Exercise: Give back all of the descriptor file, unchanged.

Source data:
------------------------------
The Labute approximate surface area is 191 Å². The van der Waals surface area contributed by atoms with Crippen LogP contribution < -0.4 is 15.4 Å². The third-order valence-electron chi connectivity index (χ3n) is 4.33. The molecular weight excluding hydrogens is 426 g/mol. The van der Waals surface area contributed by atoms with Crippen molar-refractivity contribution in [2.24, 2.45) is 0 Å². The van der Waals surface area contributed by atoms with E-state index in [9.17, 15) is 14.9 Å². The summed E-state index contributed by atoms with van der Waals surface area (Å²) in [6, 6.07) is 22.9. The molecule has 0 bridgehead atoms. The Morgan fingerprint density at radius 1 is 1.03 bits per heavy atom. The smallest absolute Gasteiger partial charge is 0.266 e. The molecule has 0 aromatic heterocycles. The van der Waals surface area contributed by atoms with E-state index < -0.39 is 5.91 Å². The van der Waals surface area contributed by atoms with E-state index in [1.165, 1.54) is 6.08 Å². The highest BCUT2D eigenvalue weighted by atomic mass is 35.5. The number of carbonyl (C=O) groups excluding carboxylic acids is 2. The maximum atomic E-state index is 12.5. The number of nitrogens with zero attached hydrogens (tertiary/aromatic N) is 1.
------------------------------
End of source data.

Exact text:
The Labute approximate surface area is 191 Å². The van der Waals surface area contributed by atoms with Crippen LogP contribution < -0.4 is 15.4 Å². The third-order valence-electron chi connectivity index (χ3n) is 4.33. The molecular weight excluding hydrogens is 426 g/mol. The van der Waals surface area contributed by atoms with Crippen molar-refractivity contribution in [2.24, 2.45) is 0 Å². The van der Waals surface area contributed by atoms with E-state index in [9.17, 15) is 14.9 Å². The summed E-state index contributed by atoms with van der Waals surface area (Å²) in [6, 6.07) is 22.9. The molecule has 0 bridgehead atoms. The Morgan fingerprint density at radius 1 is 1.03 bits per heavy atom. The smallest absolute Gasteiger partial charge is 0.266 e. The molecule has 0 aromatic heterocycles. The van der Waals surface area contributed by atoms with E-state index < -0.39 is 5.91 Å². The van der Waals surface area contributed by atoms with E-state index in [1.165, 1.54) is 6.08 Å². The highest BCUT2D eigenvalue weighted by atomic mass is 35.5. The number of carbonyl (C=O) groups excluding carboxylic acids is 2. The maximum atomic E-state index is 12.5. The number of nitrogens with zero attached hydrogens (tertiary/aromatic N) is 1.